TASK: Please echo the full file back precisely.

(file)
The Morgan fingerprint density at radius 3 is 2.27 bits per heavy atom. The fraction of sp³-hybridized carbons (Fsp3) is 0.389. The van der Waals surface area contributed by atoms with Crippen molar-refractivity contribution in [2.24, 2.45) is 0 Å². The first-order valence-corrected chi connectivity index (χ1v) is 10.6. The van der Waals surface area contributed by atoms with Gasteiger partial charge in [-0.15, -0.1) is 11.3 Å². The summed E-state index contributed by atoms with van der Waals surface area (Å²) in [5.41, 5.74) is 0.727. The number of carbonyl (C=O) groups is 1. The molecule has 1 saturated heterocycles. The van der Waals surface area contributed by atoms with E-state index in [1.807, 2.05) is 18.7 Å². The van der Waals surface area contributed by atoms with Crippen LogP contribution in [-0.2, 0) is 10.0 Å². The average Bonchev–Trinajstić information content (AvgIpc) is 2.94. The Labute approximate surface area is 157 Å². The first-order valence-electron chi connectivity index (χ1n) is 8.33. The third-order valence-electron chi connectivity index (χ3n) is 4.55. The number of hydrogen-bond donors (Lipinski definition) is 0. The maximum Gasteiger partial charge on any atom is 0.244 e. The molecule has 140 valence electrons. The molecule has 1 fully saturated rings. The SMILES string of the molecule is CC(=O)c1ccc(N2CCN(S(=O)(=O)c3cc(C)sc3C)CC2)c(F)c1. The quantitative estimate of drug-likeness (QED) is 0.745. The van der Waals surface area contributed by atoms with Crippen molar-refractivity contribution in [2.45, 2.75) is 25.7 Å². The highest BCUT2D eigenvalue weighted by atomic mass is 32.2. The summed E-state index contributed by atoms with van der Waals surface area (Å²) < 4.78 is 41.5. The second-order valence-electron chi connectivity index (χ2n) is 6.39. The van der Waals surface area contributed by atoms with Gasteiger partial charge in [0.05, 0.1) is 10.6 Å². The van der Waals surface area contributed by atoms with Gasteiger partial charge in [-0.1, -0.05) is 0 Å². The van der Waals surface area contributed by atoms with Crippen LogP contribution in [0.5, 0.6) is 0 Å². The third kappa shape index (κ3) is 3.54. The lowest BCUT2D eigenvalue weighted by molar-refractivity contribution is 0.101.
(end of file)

The Morgan fingerprint density at radius 3 is 2.27 bits per heavy atom. The fraction of sp³-hybridized carbons (Fsp3) is 0.389. The van der Waals surface area contributed by atoms with Crippen molar-refractivity contribution in [2.24, 2.45) is 0 Å². The first-order valence-corrected chi connectivity index (χ1v) is 10.6. The van der Waals surface area contributed by atoms with Gasteiger partial charge in [-0.15, -0.1) is 11.3 Å². The summed E-state index contributed by atoms with van der Waals surface area (Å²) in [5.41, 5.74) is 0.727. The number of carbonyl (C=O) groups is 1. The molecule has 1 saturated heterocycles. The van der Waals surface area contributed by atoms with E-state index in [1.807, 2.05) is 18.7 Å². The van der Waals surface area contributed by atoms with Crippen LogP contribution in [-0.2, 0) is 10.0 Å². The average Bonchev–Trinajstić information content (AvgIpc) is 2.94. The Labute approximate surface area is 157 Å². The first-order valence-electron chi connectivity index (χ1n) is 8.33. The third-order valence-electron chi connectivity index (χ3n) is 4.55. The number of hydrogen-bond donors (Lipinski definition) is 0. The maximum Gasteiger partial charge on any atom is 0.244 e. The molecule has 140 valence electrons. The molecule has 1 fully saturated rings. The SMILES string of the molecule is CC(=O)c1ccc(N2CCN(S(=O)(=O)c3cc(C)sc3C)CC2)c(F)c1. The quantitative estimate of drug-likeness (QED) is 0.745. The van der Waals surface area contributed by atoms with Crippen molar-refractivity contribution in [2.45, 2.75) is 25.7 Å². The highest BCUT2D eigenvalue weighted by atomic mass is 32.2. The summed E-state index contributed by atoms with van der Waals surface area (Å²) < 4.78 is 41.5. The second-order valence-electron chi connectivity index (χ2n) is 6.39. The van der Waals surface area contributed by atoms with Gasteiger partial charge in [0.05, 0.1) is 10.6 Å². The van der Waals surface area contributed by atoms with Gasteiger partial charge in [-0.1, -0.05) is 0 Å². The van der Waals surface area contributed by atoms with Crippen LogP contribution in [0.5, 0.6) is 0 Å². The third kappa shape index (κ3) is 3.54. The lowest BCUT2D eigenvalue weighted by molar-refractivity contribution is 0.101.